For a moment, Rupert Murdoch appeared ready to offer one of his Faustian bargains to the Scottish National party: my papers for your soul. That offer now seems to have been withdrawn, as he has decided that Salmond’s SNP is “not talking about independence, but more welfarism, expensive greenery, etc and passing sovereignty to Brussels” and that it“must change course to prosper if he wins”. It’s not an observation, it’s a warning: if you win independence and pursue this agenda, my newspapers will destroy you.
I’ve tried to keep a neutral tone in the posts I’ve been making in the last month or so. After all I don’t have a vote – and last lived in the country 24 years ago. But I am a Scot – and a passionate one. But never a nationalist – nor, as I’ve tried to explain here, are my countrymen.
Most people consider that those favouring independence have the better arguments – but I have not been convinced by that. I’ve been looking at two (small) books from the left corner supporting the Yes case (which I referred to in my Sept 4 post) - Jim Sillars’ In Place of Fear II – a socialist programme for an independent Scotland and Yes – the radical case for Scottish Independence and find them very inadequate.
Articles such as this and this are much more persuasive.
Articles such as this and this are much more persuasive.
And I’m finding an intolerance in the mood which seems to have swung behind the Yes movement which reminds me of some of the reading I did on my Politics course in the early 60s at Glasgow University – particularly Canetti’s Crowds and Power (1960)
As a politician myself from 1968-1990, I was never comfortable with the emotions politics could arouse – and I sense a dangerous element in the present mood in Scotland. Coincidentally I found myself last week reading Sebastian Haffner’s amazing Defying Hitler which is an eye-witness account of a young man’s day-by-day experience of the Nazi takeover in 1933. Apparently written in the late 1930s, it was published only in 2000 after the famous journalist’s death.
Extensive excerpts can be found on this website and I strongly urge people to read them.
Thursday, September 11, 2014
A couple of more philosophical items caught my feverish eye yesterday morning – the first an elegant article in American Scholar about the “instant gratification” which, with “customisation”, has become an even more integral part of our culture than it was when Christopher Lasch first tore it apart in his 1978 The Culture of Narcissism.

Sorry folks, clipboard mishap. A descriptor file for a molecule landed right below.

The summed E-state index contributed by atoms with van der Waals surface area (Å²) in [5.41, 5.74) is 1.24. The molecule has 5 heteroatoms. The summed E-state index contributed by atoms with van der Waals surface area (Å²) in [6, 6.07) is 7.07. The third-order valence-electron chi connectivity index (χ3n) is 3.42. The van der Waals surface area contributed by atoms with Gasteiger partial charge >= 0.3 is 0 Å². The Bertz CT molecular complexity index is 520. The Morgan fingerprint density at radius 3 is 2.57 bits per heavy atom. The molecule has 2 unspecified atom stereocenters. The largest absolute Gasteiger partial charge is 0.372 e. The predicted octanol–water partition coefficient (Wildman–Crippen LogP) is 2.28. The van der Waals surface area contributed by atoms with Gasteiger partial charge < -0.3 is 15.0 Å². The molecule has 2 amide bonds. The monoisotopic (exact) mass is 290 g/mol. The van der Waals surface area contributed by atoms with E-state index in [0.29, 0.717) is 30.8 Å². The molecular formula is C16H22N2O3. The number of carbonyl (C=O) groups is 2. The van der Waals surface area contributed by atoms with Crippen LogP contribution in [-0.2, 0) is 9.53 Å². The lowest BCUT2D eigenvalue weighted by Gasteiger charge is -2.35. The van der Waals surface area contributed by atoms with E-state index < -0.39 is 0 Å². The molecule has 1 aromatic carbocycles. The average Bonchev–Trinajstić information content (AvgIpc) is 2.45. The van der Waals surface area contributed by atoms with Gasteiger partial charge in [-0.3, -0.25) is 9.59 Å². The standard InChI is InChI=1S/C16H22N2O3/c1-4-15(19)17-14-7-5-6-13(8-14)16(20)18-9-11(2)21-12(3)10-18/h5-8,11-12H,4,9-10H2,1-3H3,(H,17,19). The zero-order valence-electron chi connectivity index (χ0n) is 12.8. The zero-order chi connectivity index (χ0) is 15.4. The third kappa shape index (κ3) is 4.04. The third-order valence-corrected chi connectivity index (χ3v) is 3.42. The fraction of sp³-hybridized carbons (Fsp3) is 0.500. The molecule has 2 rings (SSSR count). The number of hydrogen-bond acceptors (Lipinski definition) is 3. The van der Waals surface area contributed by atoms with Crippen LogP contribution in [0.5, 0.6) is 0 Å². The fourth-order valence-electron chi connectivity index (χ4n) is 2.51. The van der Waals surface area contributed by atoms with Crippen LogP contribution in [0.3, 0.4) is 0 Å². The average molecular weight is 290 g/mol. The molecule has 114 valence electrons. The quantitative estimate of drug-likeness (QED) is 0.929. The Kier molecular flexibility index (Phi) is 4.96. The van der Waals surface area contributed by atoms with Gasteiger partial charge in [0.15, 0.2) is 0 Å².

I’ve excerpted a significant part of the article later in the post to whet your appetite.
The second item was a contribution by the President of the “European University Institute” to the question of how easily an independent Scotland could negotiate its way back into the European Union
His piece certainly adds a missing dimension to the discussion -
I watched the televised debates. Most of the sparring was utilitarian: Will we better off, especially economically. More employment, yes or no. Better social network, yes or no et cetera et cetera. So this is what will ultimately decide things.This runs diametrically contrary to the historical ethos of European integration. The commanding moral authority of the Founding Fathers of European integration – Schumann, Adenauer, de Gaspari and Jean Monnet himself – was a result of their rootedness in the Christian ethic of forgiveness coupled with an enlightened political wisdom which understood that it is better to look forward to a future of reconciliation and integration rather than wallow in past historical rights and identity.
There were, of course, utilitarian considerations, but they were not at the normative core.
The European Union is struggling today with a decisional structure which is already overloaded with 28 Member States but more importantly with a socio-political reality which makes it difficult to persuade a Dutch or a Finn or a German, that they have a human and economic stake in the welfare of a Greek or a Portuguese, or a Spaniard. Why would there be an interest to take into the Union a polity such as an independent Scotland predicated on a regressive and outmoded nationalist ethos which apparently cannot stomach the discipline of a multinational nation? The very demand for independence from the UK, an independence from the need to work out political, social, cultural and economic differences within the UK, independence from the need to work through and transcend whatever gripes there might be, disqualifies morally and politically Scotland and the likes as future Member States of the European Union.